because effective teaching is defined primarily in terms of the learning it supports, we cannot talk about one without talking about the other. Thus when I address each of the three questions raised above, I will at the same time offer preschool and elementary mathematics teachers a set of resources they can use to implement the three principles of How People Learn in their classrooms and, in so doing, create classrooms that are student-centered, knowledge-centered, community-centered, and assessment-centered.
Addressing the three principles of How People Learn while exploring each question occurs quite naturally because the bodies of knowledge that underlie effective mathematics teaching provide a rich set of resources that teachers can use to implement these principles in their classrooms. Thus, when I explore question 1 (Where are we now?) and describe the number knowledge children typically have available to build upon at several specific age levels, I provide a tool (the Number Knowledge test) and a set of examples of age-level thinking that teachers can use to enact Principle 1—eliciting, building upon, and connecting student knowledge—in their classrooms. When I explore question 2 (Where do I want to go?) and describe the knowledge networks that appear to be central to children’s mathematics learning and achievement and the ways these networks are built in the normal course of development, I provide a framework that teachers can use to enact Principle 2—building learning paths and networks of knowledge—in their classrooms. Finally, when I explore question 3 (What is the best way to get there?) and describe elements of a mathematics program that has been effective in helping children acquire whole-number sense, I provide a set of learning tools, design principles, and examples of classroom practice that teachers can use to enact Principle 3—building resourceful, self-regulating mathematical thinkers and problem solvers—in their classrooms. Because the questions I have raised are interrelated, as are the principles themselves, teaching practices that may be effective in answering each question and in promoting each principle are not limited to specific sections of this chapter, but are noted throughout.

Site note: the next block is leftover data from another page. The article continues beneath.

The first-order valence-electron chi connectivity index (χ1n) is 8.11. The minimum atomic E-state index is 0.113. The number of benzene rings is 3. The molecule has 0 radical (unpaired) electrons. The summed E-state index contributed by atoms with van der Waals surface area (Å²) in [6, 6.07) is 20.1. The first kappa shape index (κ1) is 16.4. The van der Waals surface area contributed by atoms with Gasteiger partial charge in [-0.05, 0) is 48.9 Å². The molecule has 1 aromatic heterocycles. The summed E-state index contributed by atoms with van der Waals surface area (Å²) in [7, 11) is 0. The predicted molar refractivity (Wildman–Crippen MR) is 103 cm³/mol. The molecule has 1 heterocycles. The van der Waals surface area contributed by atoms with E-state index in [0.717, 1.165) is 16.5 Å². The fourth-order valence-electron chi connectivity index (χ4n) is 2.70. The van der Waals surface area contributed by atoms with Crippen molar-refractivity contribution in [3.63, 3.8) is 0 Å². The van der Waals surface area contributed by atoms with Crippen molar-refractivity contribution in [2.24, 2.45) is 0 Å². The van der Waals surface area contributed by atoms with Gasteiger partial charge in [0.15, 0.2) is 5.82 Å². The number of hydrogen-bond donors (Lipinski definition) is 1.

I have chosen to highlight the questions themselves in my introduction to this chapter because it was this set of questions that motivated my inquiry into children’s knowledge and learning in the first place. By asking this set of questions every time I sat down to design a math lesson for young children, I was able to push my thinking further and, over time, construct better answers and better lessons. If each math teacher asks this set of questions on a regular basis, each will be able to construct his or her own set of answers for the questions, enrich our knowledge base, and improve mathematics teaching and learning for at least one group of children. By doing so, each teacher will also embody the essence of what it means to be a resourceful, self-regulating mathematics teacher. The questions themselves are thus more important than the answers. But the reverse is also true: